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07 May 2019 | Story Valentino Ndaba | Photo Charl Devenish
Noko Masalesa
Noko Masalesa, Director of Protection Services, in conversation with students and stakeholders to plan a safe way forward.

Safety and security are human rights that constitute social justice. At the centre of the agenda at the University of the Free State’s (UFS) Social Justice Week held on the Bloemfontein Campus from 17-22 April 2019 were discussions about off-campus safety. Stakeholders agreed on an upgrade to security measures in order to ensure the success and wellbeing of the student population.

A call to students

Prof John Mubangizi, Dean of the Faculty of Law, in his capacity as representative of the UFS Rector and Vice-Chancellor, Prof Francis Petersen, expressed his view on institutions of higher learning no longer functioning as ivory towers. “For any initiative to succeed, collaboration is necessary between key roleplayers,” he said.

He aptly pointed out that: “We cannot underscore the importance of safety and security, not only for the university but also for the communities around us. What the university does benefits the community and vice versa. I pledge the university’s commitment to play a leading part to ensure that the collaboration works,” said Prof Mubangizi.

Beefing up security: Who is involved?

In view of the collaborative effort Prof Mubangizi alluded to, the engagement was twofold. First was the roundtable discussion facilitated by Protection Services which then escalated into a public dialogue where students had the opportunity to interact with external delegates.

The South African Police Services, Community Police Forum, Private Security, Mangaung Metropolitan Municipality, Provincial Commissioner, and Deputy Minister of Police were well represented in this critical conversation. Internally, members of Protection Services, Housing and Residence Affairs, Student Affairs, Institute for Social Justice and Reconciliation, Student Representative Council, and the Department of Criminology heard the plight of off-campus safety faced by students.

Changes in the horizon

The discussions culminated with recommendations which will see the future of student safety take a different direction. According to Skhululekile Luwaca, former SRC president, these include “the municipality’s commitment to immediately address issues such as street lights and enforcing by-laws, ensuring an integrated accreditation system, and drafting a policy for off-campus accommodation, running more crime awareness campaigns, and giving police patrols more visibility.”

In addition to resolving to set up a student safety forum with all the stakeholders, the Mangaung Metropolitan Municipality has invited the UFS to join Reclaim the City – a safety forum where practical solutions to crime are devised and implemented on a weekly basis.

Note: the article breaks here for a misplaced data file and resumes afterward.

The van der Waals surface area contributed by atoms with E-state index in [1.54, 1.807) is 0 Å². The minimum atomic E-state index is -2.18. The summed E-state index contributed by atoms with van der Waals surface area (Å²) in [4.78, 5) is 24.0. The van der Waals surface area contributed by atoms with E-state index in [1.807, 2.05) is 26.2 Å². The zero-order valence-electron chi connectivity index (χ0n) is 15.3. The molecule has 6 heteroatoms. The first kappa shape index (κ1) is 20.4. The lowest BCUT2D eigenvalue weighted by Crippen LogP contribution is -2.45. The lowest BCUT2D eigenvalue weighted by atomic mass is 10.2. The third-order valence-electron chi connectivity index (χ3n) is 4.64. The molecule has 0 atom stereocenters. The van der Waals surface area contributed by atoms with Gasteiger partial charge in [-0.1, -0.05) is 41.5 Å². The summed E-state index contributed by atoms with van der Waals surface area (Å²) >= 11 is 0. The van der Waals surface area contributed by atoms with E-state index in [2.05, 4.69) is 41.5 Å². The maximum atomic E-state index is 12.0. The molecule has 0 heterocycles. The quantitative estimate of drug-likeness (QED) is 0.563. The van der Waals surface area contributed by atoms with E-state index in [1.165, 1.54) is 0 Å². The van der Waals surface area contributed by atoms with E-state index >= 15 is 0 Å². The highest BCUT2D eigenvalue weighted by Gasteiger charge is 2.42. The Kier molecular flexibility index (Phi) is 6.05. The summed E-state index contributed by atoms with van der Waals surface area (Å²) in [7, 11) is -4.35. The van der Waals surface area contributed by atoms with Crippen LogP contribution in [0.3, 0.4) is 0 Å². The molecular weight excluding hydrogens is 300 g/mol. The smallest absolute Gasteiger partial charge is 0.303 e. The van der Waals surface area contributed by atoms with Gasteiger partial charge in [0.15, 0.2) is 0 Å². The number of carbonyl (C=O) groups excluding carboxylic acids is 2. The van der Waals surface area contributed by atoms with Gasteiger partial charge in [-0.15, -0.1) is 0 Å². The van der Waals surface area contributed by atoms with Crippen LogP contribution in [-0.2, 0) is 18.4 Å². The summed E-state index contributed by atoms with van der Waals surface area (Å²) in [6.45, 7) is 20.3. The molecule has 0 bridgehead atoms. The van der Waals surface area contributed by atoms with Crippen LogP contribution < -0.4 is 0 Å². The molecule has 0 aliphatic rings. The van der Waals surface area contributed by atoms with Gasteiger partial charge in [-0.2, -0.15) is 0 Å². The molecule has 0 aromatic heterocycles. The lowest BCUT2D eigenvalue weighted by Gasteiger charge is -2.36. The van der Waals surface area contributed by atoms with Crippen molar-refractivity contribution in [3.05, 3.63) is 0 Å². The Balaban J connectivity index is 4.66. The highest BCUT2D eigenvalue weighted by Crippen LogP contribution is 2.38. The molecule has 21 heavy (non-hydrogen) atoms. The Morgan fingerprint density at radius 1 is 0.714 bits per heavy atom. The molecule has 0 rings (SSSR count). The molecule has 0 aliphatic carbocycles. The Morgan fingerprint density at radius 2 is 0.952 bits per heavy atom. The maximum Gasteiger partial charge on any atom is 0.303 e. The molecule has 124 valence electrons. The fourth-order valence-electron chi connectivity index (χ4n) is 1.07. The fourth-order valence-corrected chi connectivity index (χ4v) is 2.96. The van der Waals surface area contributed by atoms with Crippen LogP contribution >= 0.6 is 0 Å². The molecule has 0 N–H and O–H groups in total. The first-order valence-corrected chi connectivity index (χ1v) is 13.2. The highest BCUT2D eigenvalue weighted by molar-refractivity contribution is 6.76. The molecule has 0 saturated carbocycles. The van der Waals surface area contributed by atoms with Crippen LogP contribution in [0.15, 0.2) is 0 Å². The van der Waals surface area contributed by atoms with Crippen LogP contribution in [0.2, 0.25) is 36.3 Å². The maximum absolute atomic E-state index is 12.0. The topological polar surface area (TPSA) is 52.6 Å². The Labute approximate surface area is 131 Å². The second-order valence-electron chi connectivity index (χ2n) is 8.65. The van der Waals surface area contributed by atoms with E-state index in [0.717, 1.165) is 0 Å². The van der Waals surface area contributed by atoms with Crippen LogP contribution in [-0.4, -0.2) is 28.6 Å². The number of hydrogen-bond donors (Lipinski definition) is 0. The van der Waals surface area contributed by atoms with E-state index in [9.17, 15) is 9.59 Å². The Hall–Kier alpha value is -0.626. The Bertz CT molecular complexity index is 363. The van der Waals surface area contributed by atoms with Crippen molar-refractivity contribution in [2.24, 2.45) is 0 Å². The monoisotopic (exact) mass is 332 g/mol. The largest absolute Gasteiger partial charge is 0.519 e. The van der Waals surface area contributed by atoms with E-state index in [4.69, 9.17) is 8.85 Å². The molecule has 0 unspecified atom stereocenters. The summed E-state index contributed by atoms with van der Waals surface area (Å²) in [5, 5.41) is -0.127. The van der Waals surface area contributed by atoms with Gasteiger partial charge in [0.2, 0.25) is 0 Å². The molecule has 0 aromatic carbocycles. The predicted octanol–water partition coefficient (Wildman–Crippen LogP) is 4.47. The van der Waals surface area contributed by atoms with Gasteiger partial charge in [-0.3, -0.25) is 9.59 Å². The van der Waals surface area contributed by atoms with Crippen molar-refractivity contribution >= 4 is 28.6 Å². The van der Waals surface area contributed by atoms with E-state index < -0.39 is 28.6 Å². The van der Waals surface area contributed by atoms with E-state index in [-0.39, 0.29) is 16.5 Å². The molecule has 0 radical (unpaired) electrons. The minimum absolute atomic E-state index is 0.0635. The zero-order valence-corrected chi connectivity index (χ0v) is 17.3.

News Archive

Colloquium focuses on rural education
2012-10-10

Some of the international delegates during the second annual colloquium on rural education recently held at the Qwaqwa Campus.
10 October 2012

 The second edition of the Sustainable Rural Learning Ecologies (SuRLEc) Colloquium was held at the University of the Free State's Qwaqwa Campus this week. This three-day international event provided the Faculty of Education's postgraduate students with a platform to present their research and to learn from experienced researchers from all over the world.

In his opening address, the Faculty's Programme Head, Dr Dipane Hlalele, challenged all delegates to translate their research into achievable goals to address all the challenges facing rural education.

"Excellence in teaching and learning in a rural context remains a challenge for all sectors and levels of the education endeavour," Dr Hlalele said.

"Urban and metropolitan schools, colleges and universities may unintentionally structure their learning programmes in such a manner that they neglect rural attributes. This results in the marginalising of learners and students from rural environments. To complete the loop, these institutions are more likely to fail in preparing graduates for decisive contributions to sustainable rural learning ecologies," Dr Hlalele added.

The colloquium was officially opened by the Vice-Rector: External Relations, Dr Choice Makhetha, who highlighted the fact that the UFS was already doing its bit in levelling the learning playfields in higher education.

"We are aware that many of our students who come from disadvantaged backgrounds find it hard to cope at university. As a result, we are not waiting for them to come through to us. We are already in partnership with a number of schools where we help learners to improve their results," Dr Makhetha said.

The crucial role played by rural teachers was celebrated during a gala dinner to honour and acknowledge their efforts despite a myriad of daily challenges.

Ms Jabulile Mabaso (The Mills Primary Farm School) was honoured for 'Excellence in multi-grade teaching in Foundation and Intermediate phases'. Ms Rekha Mathew (Sibonakaliso Primary Farm School) and Mr Andries Motsoere (Tshebedisano Primary Farm School) were awarded for 'Excellence in managing multi-grade curriculum'.

The 2012 SuRLEc Honorary Award went to Ms Motshedisi Damane for her valuable contribution to the development of rural education in the Thabo Mofutsanyana Education District. Last year's recipient was the Dean of the Faculty of Education, Professor Dennis Francis.

Delegates and keynote speakers came from Thailand, Malaysia, the Unites States of America as well as the SADC countries of Botswana, Zimbabwe and Lesotho. South Africa was represented by the Universities of the North-West, Limpopo, KwaZulu-Natal and CUT, amongst others.

 

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